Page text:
Jamiroquai headlines at Black Sea Jazz Festival

Jamiroquai headlines at Black Sea Jazz Festival
By Monica Pinna
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Georgia's eleventh Black sea Jazz Festival was bigger and bolder than ever this year at its beautiful beachside venue in Batumi.


The eleventh Black Sea Jazz Festival was bigger and bolder than ever this year at its beautiful beachside venue in Batumi, the third largest city in Georgia.

The line-up featured hip hop trio De La Soul, jazz and gospel band Cory Henry and The Funk Apostles and funk and acid jazz genius Jamiroquai headlining.

Batumi Black Sea Jazz Festival mit JB-Lighting https://t.co/38GZn0H88n#jblighting#mslightspic.twitter.com/MlLWhAEiFy

— JB-Lighting (@JB_Lighting) July 20, 2016

The festival’s founder described his family promoted jazz in Georgia in what were difficult historical times.

“Jazz was very dangerous, to listen and to buy LPs, my father became General Manager of the record company Melodiya, it was the only one in the Soviet Union. I don’t know how, but he did one festival in 1978, it was one of the first festivals of the Soviet Union,” Kakhi Kandelaki said.

Since then the festival has grown exponentially, and last year for its tenth anniversary it hosted Lauryn Hill, Quincy Jones and Busta Rhmyes.

This year Grammy winners Cory Henry and the Apostles caused a big sensation when they played from their new album due to be released in September.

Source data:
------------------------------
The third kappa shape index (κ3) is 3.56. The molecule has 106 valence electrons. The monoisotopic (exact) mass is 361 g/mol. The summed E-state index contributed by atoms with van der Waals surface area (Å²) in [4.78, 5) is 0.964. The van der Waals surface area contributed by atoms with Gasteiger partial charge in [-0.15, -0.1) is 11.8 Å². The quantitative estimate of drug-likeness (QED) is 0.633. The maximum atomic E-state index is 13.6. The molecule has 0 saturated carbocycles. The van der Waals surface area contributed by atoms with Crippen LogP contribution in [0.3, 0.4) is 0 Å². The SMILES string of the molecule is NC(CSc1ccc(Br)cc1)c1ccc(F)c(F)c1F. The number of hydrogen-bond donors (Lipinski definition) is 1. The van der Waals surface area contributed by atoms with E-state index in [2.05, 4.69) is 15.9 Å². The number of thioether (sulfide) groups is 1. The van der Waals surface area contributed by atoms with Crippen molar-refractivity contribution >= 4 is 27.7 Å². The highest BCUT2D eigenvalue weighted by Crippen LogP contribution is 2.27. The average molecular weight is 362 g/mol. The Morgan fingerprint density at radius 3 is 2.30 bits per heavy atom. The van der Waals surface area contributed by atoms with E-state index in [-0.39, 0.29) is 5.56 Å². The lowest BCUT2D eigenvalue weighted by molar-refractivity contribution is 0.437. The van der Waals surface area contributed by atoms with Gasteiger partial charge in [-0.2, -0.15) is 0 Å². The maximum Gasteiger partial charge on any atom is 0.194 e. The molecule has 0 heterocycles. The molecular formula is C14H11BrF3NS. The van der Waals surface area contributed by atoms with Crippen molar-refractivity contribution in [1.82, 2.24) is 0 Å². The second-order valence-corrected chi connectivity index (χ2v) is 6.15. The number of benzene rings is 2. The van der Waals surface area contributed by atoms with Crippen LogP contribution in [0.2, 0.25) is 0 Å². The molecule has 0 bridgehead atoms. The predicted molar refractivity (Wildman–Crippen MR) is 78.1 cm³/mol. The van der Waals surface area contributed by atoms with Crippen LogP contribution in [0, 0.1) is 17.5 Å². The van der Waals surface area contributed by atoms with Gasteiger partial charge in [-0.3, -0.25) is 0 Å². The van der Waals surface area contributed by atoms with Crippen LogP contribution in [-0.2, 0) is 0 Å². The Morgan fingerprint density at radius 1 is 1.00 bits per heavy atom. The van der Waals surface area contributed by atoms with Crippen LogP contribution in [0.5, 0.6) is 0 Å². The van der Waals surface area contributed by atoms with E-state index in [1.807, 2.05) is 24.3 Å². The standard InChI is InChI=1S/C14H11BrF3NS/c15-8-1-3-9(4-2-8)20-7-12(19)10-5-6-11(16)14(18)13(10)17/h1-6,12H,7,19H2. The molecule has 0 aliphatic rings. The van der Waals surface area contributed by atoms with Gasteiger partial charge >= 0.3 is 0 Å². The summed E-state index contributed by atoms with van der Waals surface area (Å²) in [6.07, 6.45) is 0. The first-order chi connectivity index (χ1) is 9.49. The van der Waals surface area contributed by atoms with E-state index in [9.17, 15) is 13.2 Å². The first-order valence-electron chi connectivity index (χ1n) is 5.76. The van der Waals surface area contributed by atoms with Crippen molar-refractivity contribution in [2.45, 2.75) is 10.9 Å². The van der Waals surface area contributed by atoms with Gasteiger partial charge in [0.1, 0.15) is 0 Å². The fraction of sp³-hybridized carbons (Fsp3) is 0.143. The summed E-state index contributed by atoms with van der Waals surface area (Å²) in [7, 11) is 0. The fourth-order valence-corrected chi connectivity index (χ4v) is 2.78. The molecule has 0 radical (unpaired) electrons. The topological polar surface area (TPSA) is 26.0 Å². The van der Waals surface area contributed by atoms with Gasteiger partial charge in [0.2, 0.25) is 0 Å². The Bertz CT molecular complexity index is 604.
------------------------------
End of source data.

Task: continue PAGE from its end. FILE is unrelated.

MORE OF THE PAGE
Cory Henry’s musical journey as a jazz organist, pianist, and gospel musician, began in Brooklyn, at the age of two when he banged a few keys on the organ at his mother’s church.

He then made his debut performing in a competition at New York’s famed Apollo Theatre in Harlem aged just six.

And since then he’s collaborated with some of the biggest names in jazz and soul, such as Kenny Garrett, Lalah Hathaway and The Roots.

“This new Funk Apostles record is about love. I think the ins and outs of a relationship, people who are looking for love, people who have been in love, who had their heart broken,” he said in a rehearsal break.

The festival now attracts around 7,000 visitors each day – increasing in size as it grows organically and absorbs more musical styles.

“We have slowly moved from jazz to more light music, which seems to fit the atmosphere better, it’s also lowered the age of our visitors, which gave us the ability to bring in more dynamic musicians,” Giorgi Kereselidze, the director of Eastern Promotions which said.

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